Sheep and common husbandry became all-important in the Middle Ages. ‘Five customary tenants, including a miller, each held one yard land in 1283-4’. There were 36 others also owning small amounts of land. Tenants were allotted common meadow shares beside the river Avon south of the main road. In return they had to plough the fields of Draycot Cerne at three days notice. The
demesnemeadows of Brokenboroughalso had to be mowed by the tenants. A mill existed in 1283, and the later mills of the 16th and 17th centuries may have been built on the same site. There was an inn mentioned in 1540 and also older buildings built of stone. In 1540-1 there were: 25 customary tenants holding 31 yard lands. In 1622: 32 cottages or small plots of land, in 1647: 47 customary tenants, 21 of whom lived in Sutton Benger. The late 16th early 17th century saw timber framed thatched cottages built. There was a fuller in the parish in 1611 and in the later 17th century, a cloth worker too.
The sheep and woollen industry came into precedence in the decades preceding the civil war when Wiltshire was the sixth richest county. Sutton Benger was drawn into the civil war through its closeness to Malmesbury, which was of strategic importance. Sutton Benger’s inhabitants also had ties to their main landowner,
Sir James Long, 2nd Baronet, who owned the Draycot estate. In 1644 the garrison at Malmesbury was ‘authorised to be paid for by the county’ and had to supplement its numbers with local men. From 1645-6 Sutton Benger was among the villages to pay for the upkeep of the garrison. Roundheadtroops stabled their horses in the village church causing a loss of original window glass and statues (fragments now remain in a small window in the south aisle). Manor Farm House had its own chapel and was an arson target for parliamentarian troops, but they were unsuccessful. The church bells may have been kept in the house opposite the church for safekeeping (now called ‘Bell House’), but one bell was stolen.
Sutton Benger inhabitants were part of Sir James Long’s Royalist contingent and in June 1645 he took his troops to help force the
Roundheadsout of Salisbury. In 1645 he was posted to the Devizesgarrison and in March 1645 was defeated after ‘preparing to leave the safety of Devizes with a force of only 400 troopers.’ The Royalists (including Long) had later successes before the war ended but Draycot was taken from Long and only returned in 1649 on payment of a £700 fine and after he had ‘sued out his pardon.’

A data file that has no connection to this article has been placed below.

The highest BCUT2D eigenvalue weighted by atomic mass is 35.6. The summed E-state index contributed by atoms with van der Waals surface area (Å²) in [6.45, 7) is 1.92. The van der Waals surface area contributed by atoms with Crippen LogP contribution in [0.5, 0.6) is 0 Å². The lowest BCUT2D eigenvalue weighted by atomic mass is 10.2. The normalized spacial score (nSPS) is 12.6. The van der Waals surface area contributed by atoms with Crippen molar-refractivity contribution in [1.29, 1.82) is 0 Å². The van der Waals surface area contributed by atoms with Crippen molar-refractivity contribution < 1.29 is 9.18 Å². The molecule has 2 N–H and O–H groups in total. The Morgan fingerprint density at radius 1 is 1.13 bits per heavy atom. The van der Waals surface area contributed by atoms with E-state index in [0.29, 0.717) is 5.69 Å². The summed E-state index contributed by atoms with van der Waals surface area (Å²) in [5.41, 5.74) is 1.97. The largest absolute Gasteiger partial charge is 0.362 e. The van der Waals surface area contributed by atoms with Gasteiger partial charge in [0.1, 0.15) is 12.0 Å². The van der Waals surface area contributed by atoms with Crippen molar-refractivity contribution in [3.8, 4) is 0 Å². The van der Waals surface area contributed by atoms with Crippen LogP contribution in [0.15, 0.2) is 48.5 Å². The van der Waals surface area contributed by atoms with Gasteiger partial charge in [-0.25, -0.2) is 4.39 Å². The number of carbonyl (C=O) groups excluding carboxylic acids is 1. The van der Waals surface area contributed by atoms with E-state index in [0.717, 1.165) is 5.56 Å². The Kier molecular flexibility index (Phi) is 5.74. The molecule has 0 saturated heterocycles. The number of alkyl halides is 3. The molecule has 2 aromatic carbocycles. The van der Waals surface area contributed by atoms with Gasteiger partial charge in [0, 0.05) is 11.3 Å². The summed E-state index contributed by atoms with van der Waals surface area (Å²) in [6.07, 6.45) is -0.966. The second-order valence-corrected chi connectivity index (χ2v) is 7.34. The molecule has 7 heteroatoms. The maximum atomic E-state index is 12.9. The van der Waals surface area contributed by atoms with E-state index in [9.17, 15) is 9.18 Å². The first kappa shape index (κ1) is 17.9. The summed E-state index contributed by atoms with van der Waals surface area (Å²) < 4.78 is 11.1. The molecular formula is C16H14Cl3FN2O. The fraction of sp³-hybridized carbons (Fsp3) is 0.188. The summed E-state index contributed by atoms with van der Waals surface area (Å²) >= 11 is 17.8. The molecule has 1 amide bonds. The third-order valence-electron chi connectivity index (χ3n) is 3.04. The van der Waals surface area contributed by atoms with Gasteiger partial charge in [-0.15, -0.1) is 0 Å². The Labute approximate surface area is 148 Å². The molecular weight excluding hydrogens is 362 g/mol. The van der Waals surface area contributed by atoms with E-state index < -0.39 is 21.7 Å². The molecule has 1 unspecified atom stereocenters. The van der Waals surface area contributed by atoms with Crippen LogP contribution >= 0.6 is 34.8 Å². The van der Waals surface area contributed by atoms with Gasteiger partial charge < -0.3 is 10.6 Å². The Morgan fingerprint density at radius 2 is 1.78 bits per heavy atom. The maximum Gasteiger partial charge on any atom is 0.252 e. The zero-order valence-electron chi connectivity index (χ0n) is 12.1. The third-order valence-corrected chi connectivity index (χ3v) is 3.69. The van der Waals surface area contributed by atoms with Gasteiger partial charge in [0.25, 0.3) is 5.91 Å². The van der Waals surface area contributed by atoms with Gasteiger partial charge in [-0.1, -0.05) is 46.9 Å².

Sutton Benger was a very poor parish in 18th century surveys. Common animal husbandry continued until the open fields were closed by agreement in 1729. The Tylney-Long or Wellesley Arms Inn was built in the late 18th century and the Septennial Friendly Society also met there c.1845. In the late 1770s Sutton Benger contained bakers and maltsters.
In 1805 the eleven year old heir to the Draycot estate died, and his sister Catherine Tylney-Long (daughter of
Sir James Tylney-Long, 7th Baronet) was due to inherit the fortune when she came of age. A survey of Draycot Cerne, Sutton Benger and Kington Langley was undertaken and maps drawn up between 1807 and 1808 for her coming of age. Kilvert’s diary mentions events happening at the Draycot estate during the time Catherine was choosing a husband, who would acquire a life interest in her wealth. She became infatuated with William Pole Wellesley, (later 4th Earl of Morningtonand nephew of the Duke of Wellington) who was only interested in her fortune and turned out to be a disastrous choice of husband. Catherine died a broken woman at the age of 35 and her family agreed that Wellesley had ‘killed her.’ Her husband had run up great debts and squandered her fortune.
In the 19th century the village grew and contained a number of quality estate cottages and large farmsteads (smaller farms were engulfed by the larger ones in this period). The latter part of the century saw a quarter of land use as arable and three-quarters grassland, becoming three-quarters arable in the early 20th century. Average sheep flocks until 1880 were around 400 but then declined and cow husbandry became more prevalent in the early 20th century. Most villagers in the 19th century were agricultural labourers but in 1831 thirty three were tradesmen or artisans (more than normal for a small rural parish). Other occupations within the village between 1839-c.1911 included the Hull family, on Seagry Road, who ran a grocers, spirit merchants, cheese factory and were also bacon curers. Later Alfred Britton & Co. bakers occupied the site until in 1920 they sold to Wadworth & Co. who incorporated it into a public house. Land between the church and the river Avon was also used for gravel extraction from 1822 until the 1960s. A blacksmith worked at a forge on the main road in the 1920s. A factory for broiler hens prepared for cooking opened on the north side of High Street in 1958. By 1987 the factory prepared c.400,000 chickens weekly reared in local broiler houses. Sutton Benger in the 1930s included three grocery shops, a butchers, a garage, an agricultural engineer’s business, a wheelwright’s yard (also funeral, carpenters, painters and decorators businesses), a post office and doctors. Cottage industries such as washing for the gentry, and a taxi firm, also existed.